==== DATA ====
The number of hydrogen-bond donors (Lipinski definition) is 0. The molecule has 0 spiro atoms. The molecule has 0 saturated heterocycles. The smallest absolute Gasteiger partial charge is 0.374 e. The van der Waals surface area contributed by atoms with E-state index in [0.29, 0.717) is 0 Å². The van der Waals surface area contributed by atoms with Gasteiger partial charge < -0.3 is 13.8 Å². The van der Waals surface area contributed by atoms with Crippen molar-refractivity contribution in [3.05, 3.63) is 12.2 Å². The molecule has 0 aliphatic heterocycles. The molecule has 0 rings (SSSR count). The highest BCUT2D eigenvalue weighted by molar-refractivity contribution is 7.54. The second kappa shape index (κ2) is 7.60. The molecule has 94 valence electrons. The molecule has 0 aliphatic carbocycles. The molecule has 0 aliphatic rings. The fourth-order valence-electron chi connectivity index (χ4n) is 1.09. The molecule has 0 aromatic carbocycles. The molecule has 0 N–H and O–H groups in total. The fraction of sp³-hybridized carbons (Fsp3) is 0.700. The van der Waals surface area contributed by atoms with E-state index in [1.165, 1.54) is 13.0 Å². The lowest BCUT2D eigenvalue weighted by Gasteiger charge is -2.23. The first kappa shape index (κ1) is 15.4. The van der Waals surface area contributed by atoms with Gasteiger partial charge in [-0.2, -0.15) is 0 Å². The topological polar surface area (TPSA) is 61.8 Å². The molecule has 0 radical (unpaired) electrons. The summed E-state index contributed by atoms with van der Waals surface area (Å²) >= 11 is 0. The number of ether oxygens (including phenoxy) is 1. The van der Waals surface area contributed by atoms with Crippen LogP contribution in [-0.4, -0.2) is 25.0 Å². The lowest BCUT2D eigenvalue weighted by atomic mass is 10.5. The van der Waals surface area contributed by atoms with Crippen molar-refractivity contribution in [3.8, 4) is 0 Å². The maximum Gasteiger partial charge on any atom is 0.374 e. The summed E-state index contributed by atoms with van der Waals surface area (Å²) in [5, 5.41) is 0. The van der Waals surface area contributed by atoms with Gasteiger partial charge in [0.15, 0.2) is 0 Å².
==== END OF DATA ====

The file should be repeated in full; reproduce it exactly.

The number of hydrogen-bond donors (Lipinski definition) is 0. The molecule has 0 spiro atoms. The molecule has 0 saturated heterocycles. The smallest absolute Gasteiger partial charge is 0.374 e. The van der Waals surface area contributed by atoms with E-state index in [0.29, 0.717) is 0 Å². The van der Waals surface area contributed by atoms with Gasteiger partial charge < -0.3 is 13.8 Å². The van der Waals surface area contributed by atoms with Crippen molar-refractivity contribution in [3.05, 3.63) is 12.2 Å². The molecule has 0 aliphatic heterocycles. The molecule has 0 rings (SSSR count). The highest BCUT2D eigenvalue weighted by molar-refractivity contribution is 7.54. The second kappa shape index (κ2) is 7.60. The molecule has 94 valence electrons. The molecule has 0 aliphatic carbocycles. The molecule has 0 aliphatic rings. The fourth-order valence-electron chi connectivity index (χ4n) is 1.09. The molecule has 0 aromatic carbocycles. The molecule has 0 N–H and O–H groups in total. The fraction of sp³-hybridized carbons (Fsp3) is 0.700. The van der Waals surface area contributed by atoms with E-state index in [1.165, 1.54) is 13.0 Å². The lowest BCUT2D eigenvalue weighted by Gasteiger charge is -2.23. The first kappa shape index (κ1) is 15.4. The van der Waals surface area contributed by atoms with Gasteiger partial charge in [-0.2, -0.15) is 0 Å². The topological polar surface area (TPSA) is 61.8 Å². The molecule has 0 radical (unpaired) electrons. The summed E-state index contributed by atoms with van der Waals surface area (Å²) >= 11 is 0. The number of ether oxygens (including phenoxy) is 1. The van der Waals surface area contributed by atoms with Crippen LogP contribution in [-0.4, -0.2) is 25.0 Å². The lowest BCUT2D eigenvalue weighted by atomic mass is 10.5. The van der Waals surface area contributed by atoms with Crippen molar-refractivity contribution in [3.8, 4) is 0 Å². The maximum Gasteiger partial charge on any atom is 0.374 e. The summed E-state index contributed by atoms with van der Waals surface area (Å²) in [5, 5.41) is 0. The van der Waals surface area contributed by atoms with Gasteiger partial charge in [0.15, 0.2) is 0 Å².